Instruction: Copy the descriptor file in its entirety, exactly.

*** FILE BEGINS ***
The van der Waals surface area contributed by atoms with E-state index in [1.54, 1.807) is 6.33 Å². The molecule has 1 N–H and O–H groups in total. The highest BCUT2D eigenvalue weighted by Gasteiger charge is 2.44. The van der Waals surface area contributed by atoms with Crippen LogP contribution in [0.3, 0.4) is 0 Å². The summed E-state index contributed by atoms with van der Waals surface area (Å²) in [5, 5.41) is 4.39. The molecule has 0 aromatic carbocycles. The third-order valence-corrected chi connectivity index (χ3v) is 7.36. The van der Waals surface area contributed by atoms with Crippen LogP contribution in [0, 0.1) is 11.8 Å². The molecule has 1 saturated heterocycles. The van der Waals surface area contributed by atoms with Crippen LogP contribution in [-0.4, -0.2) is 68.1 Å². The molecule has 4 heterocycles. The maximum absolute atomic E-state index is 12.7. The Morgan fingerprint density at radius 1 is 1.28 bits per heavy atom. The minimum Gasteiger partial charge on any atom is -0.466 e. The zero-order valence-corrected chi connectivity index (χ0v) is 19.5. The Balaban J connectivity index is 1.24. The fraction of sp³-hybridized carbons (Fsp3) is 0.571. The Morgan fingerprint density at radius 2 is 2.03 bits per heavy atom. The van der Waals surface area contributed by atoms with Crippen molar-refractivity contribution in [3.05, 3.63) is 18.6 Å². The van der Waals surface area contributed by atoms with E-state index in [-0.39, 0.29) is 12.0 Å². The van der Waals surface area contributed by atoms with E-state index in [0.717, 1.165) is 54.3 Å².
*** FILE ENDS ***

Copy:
The van der Waals surface area contributed by atoms with E-state index in [1.54, 1.807) is 6.33 Å². The molecule has 1 N–H and O–H groups in total. The highest BCUT2D eigenvalue weighted by Gasteiger charge is 2.44. The van der Waals surface area contributed by atoms with Crippen LogP contribution in [0.3, 0.4) is 0 Å². The summed E-state index contributed by atoms with van der Waals surface area (Å²) in [5, 5.41) is 4.39. The molecule has 0 aromatic carbocycles. The third-order valence-corrected chi connectivity index (χ3v) is 7.36. The van der Waals surface area contributed by atoms with Crippen LogP contribution in [0, 0.1) is 11.8 Å². The molecule has 1 saturated heterocycles. The van der Waals surface area contributed by atoms with Crippen LogP contribution in [-0.4, -0.2) is 68.1 Å². The molecule has 4 heterocycles. The maximum absolute atomic E-state index is 12.7. The Morgan fingerprint density at radius 1 is 1.28 bits per heavy atom. The minimum Gasteiger partial charge on any atom is -0.466 e. The zero-order valence-corrected chi connectivity index (χ0v) is 19.5. The Balaban J connectivity index is 1.24. The fraction of sp³-hybridized carbons (Fsp3) is 0.571. The Morgan fingerprint density at radius 2 is 2.03 bits per heavy atom. The van der Waals surface area contributed by atoms with Crippen molar-refractivity contribution in [3.05, 3.63) is 18.6 Å². The van der Waals surface area contributed by atoms with E-state index in [-0.39, 0.29) is 12.0 Å². The van der Waals surface area contributed by atoms with E-state index in [0.717, 1.165) is 54.3 Å².